This information was published on March 20, 2015 by the prestigious medical scientific journal The Lancet Oncology and is available here.
To access the pdf click here.
Under the title: Carcinogenicity of tetrachlorvinphos, parathion, malathion, diazinon and glyphosate, the IARC Working Group, headed by Dr. Kathryn Z. Guyton, say verbatim regarding Glyphosate: Glyphosate is a broad-spectrum herbicide, currently the highest production volume among all the pesticides.
It is used in more than 750 different products for agriculture, forestry, urban use, and home applications. Its use has increased notably with the development of genetically modified varieties of crops to be resistant to glyphosate.
Glyphosate has been detected in the air during spraying, in water, and in food. There was limited evidence of its carcinogenicity in humans.
Case-control studies for occupational exposure in the US (14), Canada (6), and Sweden (7) report increased risks for non-Hodgkin's lymphoma, which persisted after adjusting for exposure to other pesticides. The Agricultural Health Study (AHS) cohort does not exhibit significant risk for non-Hodgkin lymphoma.
Male CD1 mice exposed to glyphosate showed a positive trend in the incidence of a rare tumor, renal tubule carcinoma. A second study reported a positive trend for hemangiosarcoma in male mice (15).
Male rats grew pancreatic islet cell adenomas with glyphosate in two studies. And with a formulation of glyphosate promoted skin tumors were promoted in an initiation-promotion study in mice.
Glyphosate has been detected in the blood and urine of agricultural workers, indicating absorption.
Soil microbes degrade glyphosate to aminomethylphosphoric acid (AMPA).
Detection of AMPA in blood after intoxications suggests microbial gut metabolism in humans.
Glyphosate and glyphosate formulations have induced DNA chain and chromosomal damage in mammals and in human and animal cells in vitro.
One study recorded increases in blood markers of chromosomal damage (micronuclei) in residents of various communities after spraying glyphosate formulations (16). Bacterial mutagenesis tests were negative.
Glyphosate, its formulations, and its metabolite AMPA induce oxidative stress in rodents and in vitro. The Task Force classifies glyphosate as probably carcinogenic to humans (Group 2A).
14- De Roos AJ, Zahm SH, Cantor KP, et al. Integrative assessment of multiple pesticides as risk factors for non-Hodgkin s lymphoma among men. Occup Environ Med 2003; 60: E11.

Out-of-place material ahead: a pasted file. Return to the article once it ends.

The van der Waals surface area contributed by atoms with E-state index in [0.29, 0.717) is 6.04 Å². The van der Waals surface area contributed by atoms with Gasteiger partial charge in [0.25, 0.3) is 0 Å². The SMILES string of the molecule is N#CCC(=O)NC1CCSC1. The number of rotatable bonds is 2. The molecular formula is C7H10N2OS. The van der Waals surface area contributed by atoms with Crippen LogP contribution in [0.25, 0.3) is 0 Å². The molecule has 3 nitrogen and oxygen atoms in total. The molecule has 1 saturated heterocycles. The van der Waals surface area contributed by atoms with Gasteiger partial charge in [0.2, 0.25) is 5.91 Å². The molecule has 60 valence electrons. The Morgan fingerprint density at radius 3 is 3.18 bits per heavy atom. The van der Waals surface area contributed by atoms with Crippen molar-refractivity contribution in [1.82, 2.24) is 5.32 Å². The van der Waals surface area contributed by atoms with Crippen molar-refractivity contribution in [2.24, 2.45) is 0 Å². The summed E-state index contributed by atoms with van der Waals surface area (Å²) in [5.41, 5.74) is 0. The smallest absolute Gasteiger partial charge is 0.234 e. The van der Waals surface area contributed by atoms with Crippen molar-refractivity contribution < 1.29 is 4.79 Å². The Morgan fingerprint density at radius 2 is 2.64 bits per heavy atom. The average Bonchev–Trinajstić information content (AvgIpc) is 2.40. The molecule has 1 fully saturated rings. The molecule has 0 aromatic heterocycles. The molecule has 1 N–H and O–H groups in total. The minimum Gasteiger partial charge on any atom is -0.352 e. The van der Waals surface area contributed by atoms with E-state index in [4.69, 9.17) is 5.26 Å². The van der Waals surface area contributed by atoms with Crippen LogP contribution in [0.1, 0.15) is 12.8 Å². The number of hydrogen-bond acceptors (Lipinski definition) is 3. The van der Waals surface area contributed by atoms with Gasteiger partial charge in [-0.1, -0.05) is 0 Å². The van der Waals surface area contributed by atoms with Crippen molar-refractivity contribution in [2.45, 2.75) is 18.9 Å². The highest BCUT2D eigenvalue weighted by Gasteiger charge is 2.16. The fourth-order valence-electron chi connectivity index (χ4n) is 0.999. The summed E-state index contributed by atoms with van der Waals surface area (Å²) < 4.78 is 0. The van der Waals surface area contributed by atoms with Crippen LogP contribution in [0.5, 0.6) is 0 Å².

6- McDuffi and HH, Pahwa P, McLaughlin JR, et al. Non-Hodgkin s lymphoma and specifi c pesticide exposures in men: cross-Canada study of pesticides and health. Cancer Epidemiol Biomarkers Prev 2001; 10: 1155-63.
7- Eriksson M, Hardell L, Carlberg M, Akerman M. Pesticide exposure as risk factor for non-Hodgkin lymphoma including histopathological subgroup analysis. Int J Cancer 2008; 123: 1657-63.
15- WHO / FAO. Glyphosate. Pesticides residues in food 2004 Joint FAO / WHO Meeting on Pesticides Residues. Part II Toxicological. IPCS / WHO 2004; 95-162. http://www.who.int/ foodsafety / areas_work / chemical-risks / jmpr / en / (accessed March 6, 2015).
16- Bolognesi C, Carrasquilla G, Volpi S, Solomon KR, Marshall EJ. Biomonitoring of genotoxic risk in agricultural workers from five Colombian regions: association to occupational exposure to glyphosate. J Toxicol Environ Health A 2009; 72: 986-97.
(to read comments from the authors on organophosphate insecticides also classified here, go to the attached pdf)
IARC Standard Classification Compounds or physical factors evaluated by the IARC (International Agency for Research on Cancer) and classified into four groups, based on existing scientific evidence on carcinogenesis.
Group 1: carcinogenic to humans There is sufficient evidence to confirm that it can cause cancer in humans.
Example: asbestos, ionizing radiation.
Group 2A:Probably carcinogenic to humans There is sufficient evidence that it can cause cancer in humans, but it is currently inconclusive.
Example: PCB, formaldehyde.
Group 2B: Possibly carcinogenic to humans There is some evidence that it can cause cancer in humans but so far it is far from conclusive.
Example: glass wool, gasoline engine exhaust.
Group 3: It cannot be classified as to its carcinogenicity to humans. There is currently no proof that it causes cancer in humans.
Group 4: Probably not carcinogenic to humans There is sufficient evidence that it does not cause cancer in humans.
According to the new IARC-WHO classification, glyphosate is as carcinogenic as PCBs, formaldehyde, human papillomavirus (HPV) type 68 and urethane, all members of group A2 in terms of their ability to cause cancer in humans. Translation: Dr. Medardo Avila Vazquez, REDUAS.